There’s an eclipse of the full moon on Monday morning, the 30th, but you won’t see it, or at best you won’t see much. A lunar eclipse happens when the moon moves into the shadow of the earth. If you were on the moon, you’d see earth move in front of the sun. As opposed […]
About: John Mosley
John Mosley was Program Supervisor of the Griffith Observatory in Los Angeles for 27 years and is the author of “Stargazing for Beginners” and “Stargazing with Binoculars and Telescopes”. He and his wife live in St. George where he continues to stargaze from his retirement home while serving on the advisory committee for Stellar Vista Observatory.
Recent Posts by John Mosley
Three planets grace the evening sky: Mars, Jupiter, and Saturn. Mars is brighter than any star in the evening sky, and it’s almost half-way up the eastern sky. Many early peoples associated its reddish color with blood and war. The nearly-full moon is 5° below Mars on Wednesday the 25th. At the same time Jupiter […]
For months Jupiter and Saturn have been near each other in the evening sky, and they’re still there – now a quarter of the way up the southwest sky as darkness falls. Jupiter is brilliant and fainter Saturn is just 4° to the upper left of Jupiter. They’re a nice pair that are growing closer […]
All five naked-eye planets are visible tonight, three in the evening sky and two in the morning (three in the morning if you count Mars twice). Uranus and Neptune are out too, in the vicinity of Mars, if you have a telescope. This is an unusual bounty. Mars and Jupiter are the brightest objects in […]
The time changed by one hour on Sunday morning the 1st, and now it gets dark one hour earlier – good for stargazing – and it gets light one hour earlier – bad for sleeping in. You don’t have to stay up late to see the stars and planets. We have three wonderfully bright planets […]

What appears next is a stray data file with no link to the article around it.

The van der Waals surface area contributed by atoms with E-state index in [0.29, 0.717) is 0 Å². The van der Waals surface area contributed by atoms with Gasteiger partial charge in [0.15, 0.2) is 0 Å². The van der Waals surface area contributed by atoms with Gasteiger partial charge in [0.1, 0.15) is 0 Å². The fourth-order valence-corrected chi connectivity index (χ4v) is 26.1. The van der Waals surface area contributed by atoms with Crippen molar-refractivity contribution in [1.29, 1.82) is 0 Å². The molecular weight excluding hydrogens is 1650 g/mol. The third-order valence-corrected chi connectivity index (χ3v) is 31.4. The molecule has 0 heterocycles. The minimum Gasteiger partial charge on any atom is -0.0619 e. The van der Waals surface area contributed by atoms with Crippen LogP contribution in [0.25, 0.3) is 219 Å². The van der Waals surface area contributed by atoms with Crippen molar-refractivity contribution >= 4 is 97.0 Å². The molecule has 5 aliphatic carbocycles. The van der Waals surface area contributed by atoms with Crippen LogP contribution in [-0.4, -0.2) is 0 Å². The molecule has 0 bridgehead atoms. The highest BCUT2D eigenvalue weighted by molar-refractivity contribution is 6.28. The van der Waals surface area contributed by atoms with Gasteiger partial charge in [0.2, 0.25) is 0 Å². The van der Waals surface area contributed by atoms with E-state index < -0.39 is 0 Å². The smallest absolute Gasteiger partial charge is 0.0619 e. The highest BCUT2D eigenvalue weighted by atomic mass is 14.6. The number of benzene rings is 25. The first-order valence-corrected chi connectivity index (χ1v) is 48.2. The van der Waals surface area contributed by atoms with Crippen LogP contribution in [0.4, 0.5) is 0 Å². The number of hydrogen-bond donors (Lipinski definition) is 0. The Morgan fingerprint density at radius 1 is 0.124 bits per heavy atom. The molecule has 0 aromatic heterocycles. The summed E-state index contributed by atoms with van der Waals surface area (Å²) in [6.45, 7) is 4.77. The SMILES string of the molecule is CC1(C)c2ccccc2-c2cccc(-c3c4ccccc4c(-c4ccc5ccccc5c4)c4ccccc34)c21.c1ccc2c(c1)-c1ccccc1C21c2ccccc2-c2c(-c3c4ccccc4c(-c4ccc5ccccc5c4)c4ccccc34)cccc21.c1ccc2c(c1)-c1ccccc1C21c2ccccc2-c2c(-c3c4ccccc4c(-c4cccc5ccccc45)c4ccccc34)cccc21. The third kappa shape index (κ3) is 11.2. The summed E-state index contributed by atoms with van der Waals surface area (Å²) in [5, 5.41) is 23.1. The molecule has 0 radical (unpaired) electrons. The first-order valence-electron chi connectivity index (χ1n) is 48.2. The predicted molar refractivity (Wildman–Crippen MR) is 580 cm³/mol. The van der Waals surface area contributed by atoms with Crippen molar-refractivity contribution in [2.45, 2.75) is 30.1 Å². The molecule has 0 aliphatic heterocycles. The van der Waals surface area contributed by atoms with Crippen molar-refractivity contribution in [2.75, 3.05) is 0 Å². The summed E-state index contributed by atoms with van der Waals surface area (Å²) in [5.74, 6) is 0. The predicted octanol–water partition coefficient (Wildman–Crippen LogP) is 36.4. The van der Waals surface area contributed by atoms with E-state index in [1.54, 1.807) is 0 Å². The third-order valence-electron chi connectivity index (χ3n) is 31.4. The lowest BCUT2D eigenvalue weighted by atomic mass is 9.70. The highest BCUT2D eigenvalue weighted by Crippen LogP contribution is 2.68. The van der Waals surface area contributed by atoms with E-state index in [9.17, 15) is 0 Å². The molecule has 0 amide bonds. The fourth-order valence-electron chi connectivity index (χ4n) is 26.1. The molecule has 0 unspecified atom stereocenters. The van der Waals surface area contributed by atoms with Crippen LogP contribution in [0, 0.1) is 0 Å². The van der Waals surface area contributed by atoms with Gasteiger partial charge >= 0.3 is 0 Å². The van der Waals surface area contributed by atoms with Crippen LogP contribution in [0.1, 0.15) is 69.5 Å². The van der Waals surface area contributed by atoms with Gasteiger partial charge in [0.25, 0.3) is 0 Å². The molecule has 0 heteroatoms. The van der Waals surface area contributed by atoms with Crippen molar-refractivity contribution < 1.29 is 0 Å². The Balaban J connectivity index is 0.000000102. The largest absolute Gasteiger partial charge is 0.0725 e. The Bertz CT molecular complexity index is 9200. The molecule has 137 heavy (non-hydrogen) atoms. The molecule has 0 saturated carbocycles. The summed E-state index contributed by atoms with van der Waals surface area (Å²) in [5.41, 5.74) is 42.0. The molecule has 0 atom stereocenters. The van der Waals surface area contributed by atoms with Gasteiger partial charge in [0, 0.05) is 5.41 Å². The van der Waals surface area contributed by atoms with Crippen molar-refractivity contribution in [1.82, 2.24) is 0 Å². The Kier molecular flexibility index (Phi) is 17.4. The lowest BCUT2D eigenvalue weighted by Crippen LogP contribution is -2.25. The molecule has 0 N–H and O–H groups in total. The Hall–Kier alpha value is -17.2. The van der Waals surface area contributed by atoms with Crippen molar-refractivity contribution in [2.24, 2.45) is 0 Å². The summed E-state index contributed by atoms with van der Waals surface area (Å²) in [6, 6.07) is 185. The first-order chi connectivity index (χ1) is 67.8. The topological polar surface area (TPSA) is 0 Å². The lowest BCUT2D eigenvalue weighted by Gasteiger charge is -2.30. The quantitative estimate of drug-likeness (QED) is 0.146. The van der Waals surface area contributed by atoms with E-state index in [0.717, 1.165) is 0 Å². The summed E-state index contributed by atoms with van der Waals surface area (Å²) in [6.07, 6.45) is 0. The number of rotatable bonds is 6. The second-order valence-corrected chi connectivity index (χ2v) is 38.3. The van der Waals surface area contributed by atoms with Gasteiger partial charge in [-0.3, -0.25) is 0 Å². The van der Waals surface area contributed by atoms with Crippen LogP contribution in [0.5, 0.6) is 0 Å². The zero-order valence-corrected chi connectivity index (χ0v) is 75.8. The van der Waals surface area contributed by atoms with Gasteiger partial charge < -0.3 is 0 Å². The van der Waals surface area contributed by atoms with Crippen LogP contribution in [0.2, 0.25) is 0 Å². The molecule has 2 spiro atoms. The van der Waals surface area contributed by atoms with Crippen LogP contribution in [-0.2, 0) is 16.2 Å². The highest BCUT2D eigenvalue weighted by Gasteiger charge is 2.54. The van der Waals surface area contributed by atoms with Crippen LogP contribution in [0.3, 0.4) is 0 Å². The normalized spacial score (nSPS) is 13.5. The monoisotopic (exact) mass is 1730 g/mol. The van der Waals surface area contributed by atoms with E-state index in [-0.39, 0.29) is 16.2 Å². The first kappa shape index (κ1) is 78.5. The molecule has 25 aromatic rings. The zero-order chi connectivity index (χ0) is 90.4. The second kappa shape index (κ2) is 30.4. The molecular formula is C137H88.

Often there are no planets in the evening sky, but this autumn we are fortunate to have three – plus one in the morning. Here’s where they are. Mars and Jupiter are equally bright and they’re the first to appear as the sky grows dark. They’re on opposite sides of the sky; Mars rises in […]
Mars is past its closest approach and is fading very slowly as the earth, on a faster orbit around the sun, leaves it behind, but Mars remains especially bright through November. It now rises slightly before sunset so you can see it low in the east once the sky is dark. The best time to […]
Last week, on the 6th, Mars was closest to earth. This week, on the 13th, it’s at “opposition”, and both events are in the news. What’s the difference? Very little, in reality. Mars is at opposition when it’s directly opposite the sun, and that’s when it would be closest to earth if both our orbits […]
Mars is in the news this week because it is now closest to earth, so it’s at its biggest and brightest. The moment when it’s closest is 8:19 on the morning of Tuesday, October 6th, when it is 38,568,243 miles away. The news media will play up the 6th and advise you to look at […]
The full moon on Thursday, October 1st (at 3:05 pm MDT for those who need precision) is the Harvest Moon, which so called because its light helped farmers harvest their fields into the night, especially important before tractors had headlights. The Harvest Moon is the full moon closest to the autumn equinox (discussed in last […]
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